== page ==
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Westpac has been ordered to pay a combined penalty of $113 million for what a Federal Court judge has described as “widespread compliance failures”.

Justice David Beach today penalised Westpac $40 million for charging advice fees to over 11,800 deceased customers, marking the final judgement of six separate civil penalty proceedings against the bank.

Other judgements previously made by the court included rulings on the bank’s duplication insurance policies (fined $15 million), failure to disclose fees (fined $6 million) and allowance of deregistered company accounts to remain open (fined $20 million).

Westpac was also fined $12 million for charging higher interest rates on credit cards and fined $20 million for charging customers commissions that had been banned.

Westpac logo on building (Getty)
The total combined penalties of the six cases now stands at $113 million. (Getty)

Australian Securities and Investments Commission (ASIC) Deputy Chair Sarah Court said the court’s decisions reflected a profound problem with Westpac’s internal culture.

“The breaches found by the Court in these six cases demonstrate a profound failure by Westpac over many years and across many areas of its business to implement appropriate systems and processes to ensure its customers were treated fairly,” Ms Court said.

“Westpac, like all licensees, has an obligation to be honest and fair in its provision of financial services. Despite this, Westpac failed to prioritise and fund the systems upgrades necessary to help fulfil this obligation.”

ASIC Deputy Chair Sarah Court said the cases showed a culture that did not prioritise compliance. (Ben Searcy)

Ms Court said huge numbers of Australians had been affected by Westpac’s failure to have adequate processes in place to comply with the relevant laws.

“Over the course of 13 years, more than 70,000 customers have been affected by these failures, either by being incorrectly charged or given the wrong information,” she said.

“The sheer scale of this impact suggests that, at the time, Westpac had a culture that did not prioritise compliance.”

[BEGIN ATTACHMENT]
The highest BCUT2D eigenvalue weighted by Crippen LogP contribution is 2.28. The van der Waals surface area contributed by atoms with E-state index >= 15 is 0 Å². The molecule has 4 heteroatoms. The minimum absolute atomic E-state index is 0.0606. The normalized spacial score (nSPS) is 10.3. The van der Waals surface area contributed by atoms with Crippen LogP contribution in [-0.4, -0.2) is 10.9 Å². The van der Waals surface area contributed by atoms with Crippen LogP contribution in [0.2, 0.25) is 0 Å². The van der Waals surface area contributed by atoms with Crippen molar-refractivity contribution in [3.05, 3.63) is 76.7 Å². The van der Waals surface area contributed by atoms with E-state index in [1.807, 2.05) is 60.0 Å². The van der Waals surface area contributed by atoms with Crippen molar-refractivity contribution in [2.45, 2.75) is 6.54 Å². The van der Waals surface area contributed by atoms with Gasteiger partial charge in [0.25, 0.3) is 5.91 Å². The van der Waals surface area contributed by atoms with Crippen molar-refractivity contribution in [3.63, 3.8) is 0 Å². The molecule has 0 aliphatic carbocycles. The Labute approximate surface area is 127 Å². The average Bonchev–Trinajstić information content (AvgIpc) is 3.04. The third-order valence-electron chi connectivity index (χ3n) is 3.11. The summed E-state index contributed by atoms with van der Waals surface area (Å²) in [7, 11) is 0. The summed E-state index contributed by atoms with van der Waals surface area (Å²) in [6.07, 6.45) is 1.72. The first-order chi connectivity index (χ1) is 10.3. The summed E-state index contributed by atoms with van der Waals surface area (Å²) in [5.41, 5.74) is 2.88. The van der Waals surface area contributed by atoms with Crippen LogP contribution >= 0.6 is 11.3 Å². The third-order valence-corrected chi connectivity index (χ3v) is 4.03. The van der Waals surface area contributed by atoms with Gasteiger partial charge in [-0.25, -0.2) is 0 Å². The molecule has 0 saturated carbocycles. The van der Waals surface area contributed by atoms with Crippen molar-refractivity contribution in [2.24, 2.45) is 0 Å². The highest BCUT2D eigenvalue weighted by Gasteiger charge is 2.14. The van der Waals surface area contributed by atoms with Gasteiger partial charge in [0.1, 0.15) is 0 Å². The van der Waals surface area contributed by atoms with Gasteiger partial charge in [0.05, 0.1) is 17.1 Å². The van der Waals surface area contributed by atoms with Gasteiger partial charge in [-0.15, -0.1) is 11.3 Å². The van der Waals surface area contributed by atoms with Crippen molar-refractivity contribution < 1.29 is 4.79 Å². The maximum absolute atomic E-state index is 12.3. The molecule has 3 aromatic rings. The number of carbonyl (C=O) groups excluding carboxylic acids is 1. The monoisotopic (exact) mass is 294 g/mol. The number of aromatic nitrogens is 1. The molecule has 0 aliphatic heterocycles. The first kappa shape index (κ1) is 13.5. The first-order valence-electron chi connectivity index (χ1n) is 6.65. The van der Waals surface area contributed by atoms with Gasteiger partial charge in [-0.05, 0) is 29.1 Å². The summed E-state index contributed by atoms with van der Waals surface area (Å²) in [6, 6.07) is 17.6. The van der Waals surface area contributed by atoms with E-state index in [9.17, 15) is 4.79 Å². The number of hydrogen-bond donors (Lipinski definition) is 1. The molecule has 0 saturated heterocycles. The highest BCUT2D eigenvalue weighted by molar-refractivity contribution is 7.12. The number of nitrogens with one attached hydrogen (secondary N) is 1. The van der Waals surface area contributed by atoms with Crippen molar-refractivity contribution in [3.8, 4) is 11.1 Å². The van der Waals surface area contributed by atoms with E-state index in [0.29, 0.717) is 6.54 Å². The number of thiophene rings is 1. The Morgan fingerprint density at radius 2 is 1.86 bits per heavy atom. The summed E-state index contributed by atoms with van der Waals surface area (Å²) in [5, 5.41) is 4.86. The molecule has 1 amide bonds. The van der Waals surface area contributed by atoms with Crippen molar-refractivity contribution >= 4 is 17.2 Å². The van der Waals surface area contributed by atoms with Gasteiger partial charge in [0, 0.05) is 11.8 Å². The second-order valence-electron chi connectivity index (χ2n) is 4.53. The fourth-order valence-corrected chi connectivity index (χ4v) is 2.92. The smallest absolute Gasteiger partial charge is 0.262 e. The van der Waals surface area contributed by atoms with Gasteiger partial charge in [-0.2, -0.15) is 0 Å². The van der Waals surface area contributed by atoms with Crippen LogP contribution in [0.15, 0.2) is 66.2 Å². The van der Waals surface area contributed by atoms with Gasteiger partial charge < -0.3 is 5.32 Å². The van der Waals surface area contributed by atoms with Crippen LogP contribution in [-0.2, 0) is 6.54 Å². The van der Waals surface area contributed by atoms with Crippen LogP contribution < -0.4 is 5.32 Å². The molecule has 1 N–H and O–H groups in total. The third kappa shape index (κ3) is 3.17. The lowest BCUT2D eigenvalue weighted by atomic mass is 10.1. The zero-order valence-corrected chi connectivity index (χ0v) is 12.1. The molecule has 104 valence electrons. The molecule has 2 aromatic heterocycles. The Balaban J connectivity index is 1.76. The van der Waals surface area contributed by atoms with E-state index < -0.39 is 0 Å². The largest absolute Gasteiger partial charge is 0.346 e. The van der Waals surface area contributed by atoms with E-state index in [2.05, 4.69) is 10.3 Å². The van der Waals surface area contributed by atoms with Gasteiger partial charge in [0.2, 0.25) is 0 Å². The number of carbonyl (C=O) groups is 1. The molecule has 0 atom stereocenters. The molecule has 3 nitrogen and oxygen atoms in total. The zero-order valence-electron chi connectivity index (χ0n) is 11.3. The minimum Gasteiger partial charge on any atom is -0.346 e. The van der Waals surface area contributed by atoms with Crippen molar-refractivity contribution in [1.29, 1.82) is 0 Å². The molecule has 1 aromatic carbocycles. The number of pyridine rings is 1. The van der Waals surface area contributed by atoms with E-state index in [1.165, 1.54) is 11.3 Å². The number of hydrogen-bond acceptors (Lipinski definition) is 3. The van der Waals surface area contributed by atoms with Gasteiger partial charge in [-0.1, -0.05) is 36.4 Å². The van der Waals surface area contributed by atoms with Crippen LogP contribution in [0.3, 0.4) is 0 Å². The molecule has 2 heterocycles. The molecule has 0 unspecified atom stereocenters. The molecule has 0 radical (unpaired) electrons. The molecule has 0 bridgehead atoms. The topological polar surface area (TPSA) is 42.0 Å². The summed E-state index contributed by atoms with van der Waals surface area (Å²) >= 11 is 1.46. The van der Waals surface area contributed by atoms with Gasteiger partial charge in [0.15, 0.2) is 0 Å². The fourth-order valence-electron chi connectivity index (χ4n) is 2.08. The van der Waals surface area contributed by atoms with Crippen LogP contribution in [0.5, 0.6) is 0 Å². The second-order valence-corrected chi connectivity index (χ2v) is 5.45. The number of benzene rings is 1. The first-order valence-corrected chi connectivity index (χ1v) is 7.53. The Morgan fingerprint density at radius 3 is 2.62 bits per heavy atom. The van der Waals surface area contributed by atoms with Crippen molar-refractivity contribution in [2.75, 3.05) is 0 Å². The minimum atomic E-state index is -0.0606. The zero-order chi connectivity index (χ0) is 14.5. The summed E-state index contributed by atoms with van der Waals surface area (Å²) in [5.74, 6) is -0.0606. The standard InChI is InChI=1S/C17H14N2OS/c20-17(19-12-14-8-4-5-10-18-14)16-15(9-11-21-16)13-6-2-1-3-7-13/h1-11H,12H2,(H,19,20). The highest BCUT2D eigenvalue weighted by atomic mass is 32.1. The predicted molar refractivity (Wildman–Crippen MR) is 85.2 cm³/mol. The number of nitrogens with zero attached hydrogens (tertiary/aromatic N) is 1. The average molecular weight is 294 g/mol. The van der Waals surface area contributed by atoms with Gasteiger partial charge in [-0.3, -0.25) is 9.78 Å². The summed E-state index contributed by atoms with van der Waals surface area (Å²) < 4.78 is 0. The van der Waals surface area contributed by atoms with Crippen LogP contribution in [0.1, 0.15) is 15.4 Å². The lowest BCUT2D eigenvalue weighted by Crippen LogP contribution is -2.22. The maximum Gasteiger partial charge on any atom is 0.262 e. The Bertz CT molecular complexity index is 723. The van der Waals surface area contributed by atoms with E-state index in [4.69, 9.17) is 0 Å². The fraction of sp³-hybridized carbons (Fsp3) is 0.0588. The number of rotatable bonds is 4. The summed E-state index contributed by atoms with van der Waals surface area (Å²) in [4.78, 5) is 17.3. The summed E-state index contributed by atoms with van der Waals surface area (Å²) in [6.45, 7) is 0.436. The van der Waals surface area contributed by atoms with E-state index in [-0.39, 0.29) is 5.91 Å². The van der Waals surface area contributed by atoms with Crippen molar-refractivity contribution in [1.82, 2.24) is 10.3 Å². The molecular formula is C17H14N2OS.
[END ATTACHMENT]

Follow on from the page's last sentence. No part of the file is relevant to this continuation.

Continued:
The latest judgement handed down today ordered Westpac to pay a fine of $40 million. (Supplied)

While Westpac is the parent company, the six judgements affect a number of Westpac businesses including BT Funds Management, Magnitude Group and Asgard Capital Management Limited.

In a statement to 9News.com.au Westpac apologised to customers and said the $113 million in penalties have been provisioned in the banks full year 2021 results.

“Westpac acknowledges that the Federal Court has now heard all six civil penalty proceedings which were commenced by ASIC in November 2021 and ordered penalties in the amounts agreed with ASIC and previously disclosed,” a spokesperson for the bank said.

The bank again apologised to customers and said the penalties had already been provisioned for. (AP)

“In November 2021, Westpac announced it had reached agreement with ASIC to resolve six separate longstanding matters through agreed civil penalty proceedings filed in the Federal Court of Australia. The issues are all previously disclosed.

“Westpac and ASIC jointly submitted agreed proposed penalties for each of the proceedings, totalling $113 million. These penalties have been substantially provisioned (together with anticipated legal costs) in Westpac’s Full Year 2021 results.

“Westpac again apologises to all affected customers. Remediation is now complete or substantially progressed.”

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Source: 9News

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